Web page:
Anxiety Disorders – a method in the madness by Despina Kamper

As Published in NOVA MAGAZINE

They suddenly startle us in our prime and most successful years and turn them around into becoming our most frightful. Anxiety disorders are conditions that happen to over 20% of Australians. It is not a fatal disorder, yet the fear of death is an imminent threat to the sufferer.

In most cases people manage to control the symptoms to some extent, but to rid the cause is often the hardest challenge – a challenge that is more frightening to tackle than the disorder itself. As a result we find a downward spiral becomes inevitable. Depression sets in to numb the gaps between our bouts of instability and insomnia prolongs the day. We battle the abnormal feelings of tension which occur from anticipating nightmares and then you awake early (too early) to battle another day.

What causes this torment and what treatment is available out there?

Modern medicine explains that anxiety disorder can manifest itself as an acute or chronic condition:

As an acute people have episodes of what is commonly known as panic attacks. A panic attack is when your body’s natural “fight or flight” response happens at the wrong time. Physically, an increased production of adrenaline occurs. The body quickly metabolizes proteins, fats and carbohydrates to produce the energy your body requires. The response to this reaction then makes your muscles tense, your heart to beat rapidly, chest pain, short and rapid breaths and even the composition of blood changes slightly, making it more prone to clotting. Other symptoms that follow are diarrhea, dizziness, trembling, numbness or tingling sensations in the extremities. “First time” panic attackers often find themselves in the emergency ward of a hospital suffering from what they believe to be a heart attack. Mentally, this is not only distressing but very frightening! You are overwhelmed with the belief that your death or some other impending disaster is about to occur. A smothering, claustrophobic sensation, a feeling of unreality and a distorted perception of time may also accompany this intense experience.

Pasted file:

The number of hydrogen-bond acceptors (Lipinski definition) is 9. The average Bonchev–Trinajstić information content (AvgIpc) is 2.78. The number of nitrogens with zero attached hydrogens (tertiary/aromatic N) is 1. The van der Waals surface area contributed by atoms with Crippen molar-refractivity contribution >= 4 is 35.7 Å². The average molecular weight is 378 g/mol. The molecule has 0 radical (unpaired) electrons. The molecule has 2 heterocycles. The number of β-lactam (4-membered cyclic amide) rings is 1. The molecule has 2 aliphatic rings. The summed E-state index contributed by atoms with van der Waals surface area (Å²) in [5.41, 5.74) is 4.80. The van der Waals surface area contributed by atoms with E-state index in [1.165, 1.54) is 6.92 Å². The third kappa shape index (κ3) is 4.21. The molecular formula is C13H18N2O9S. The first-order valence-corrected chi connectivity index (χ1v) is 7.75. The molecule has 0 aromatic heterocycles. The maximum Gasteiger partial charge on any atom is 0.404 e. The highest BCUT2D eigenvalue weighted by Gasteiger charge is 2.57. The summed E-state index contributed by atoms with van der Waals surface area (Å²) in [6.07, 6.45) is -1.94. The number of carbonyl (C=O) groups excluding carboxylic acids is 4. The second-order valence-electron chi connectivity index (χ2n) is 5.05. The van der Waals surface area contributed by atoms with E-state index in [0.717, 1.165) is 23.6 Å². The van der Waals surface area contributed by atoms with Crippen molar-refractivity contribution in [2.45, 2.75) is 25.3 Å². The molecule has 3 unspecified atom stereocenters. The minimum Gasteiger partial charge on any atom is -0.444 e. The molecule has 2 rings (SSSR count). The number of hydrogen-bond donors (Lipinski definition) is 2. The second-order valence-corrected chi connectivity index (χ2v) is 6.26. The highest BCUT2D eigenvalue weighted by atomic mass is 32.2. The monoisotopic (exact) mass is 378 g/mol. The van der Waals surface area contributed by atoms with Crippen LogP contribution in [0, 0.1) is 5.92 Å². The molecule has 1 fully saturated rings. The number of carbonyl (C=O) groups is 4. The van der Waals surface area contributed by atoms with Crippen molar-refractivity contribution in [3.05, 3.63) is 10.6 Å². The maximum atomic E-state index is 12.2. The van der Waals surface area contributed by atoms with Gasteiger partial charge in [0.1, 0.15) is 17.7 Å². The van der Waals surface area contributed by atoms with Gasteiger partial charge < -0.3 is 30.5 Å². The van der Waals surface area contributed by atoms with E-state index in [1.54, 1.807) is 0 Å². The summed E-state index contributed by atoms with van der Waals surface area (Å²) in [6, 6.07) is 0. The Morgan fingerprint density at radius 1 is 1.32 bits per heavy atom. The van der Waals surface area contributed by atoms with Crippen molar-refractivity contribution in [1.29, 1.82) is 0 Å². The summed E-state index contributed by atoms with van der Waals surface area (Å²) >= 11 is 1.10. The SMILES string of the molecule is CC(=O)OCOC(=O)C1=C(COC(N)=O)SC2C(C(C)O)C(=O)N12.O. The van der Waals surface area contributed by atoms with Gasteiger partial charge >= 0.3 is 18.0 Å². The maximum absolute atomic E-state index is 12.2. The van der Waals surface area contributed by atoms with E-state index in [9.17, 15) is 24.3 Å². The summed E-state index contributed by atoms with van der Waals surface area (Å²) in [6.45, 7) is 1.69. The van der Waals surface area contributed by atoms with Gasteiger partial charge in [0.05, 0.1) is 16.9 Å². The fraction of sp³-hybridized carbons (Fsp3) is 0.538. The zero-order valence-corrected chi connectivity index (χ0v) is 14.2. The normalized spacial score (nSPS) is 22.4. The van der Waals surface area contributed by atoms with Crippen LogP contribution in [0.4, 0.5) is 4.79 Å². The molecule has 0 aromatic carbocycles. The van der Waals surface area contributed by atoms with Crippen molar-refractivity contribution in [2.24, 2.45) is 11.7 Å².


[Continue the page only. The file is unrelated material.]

As a chronic condition it is a milder, more generalized form of this disorder. Many sufferers feel a vague sense of anxiety much of the time, but the intensity of the feeling does not reach the levels of those in an actual panic attack. They feel chronically uneasy, especially in the presence of other people, and tend to startle easily. Headaches and chronic fatigue are common among people with this form of the disorder. Some people with chronic anxiety disorder also suffer from occasional panic attacks.

Prescription: Sedatives or anti-depressants.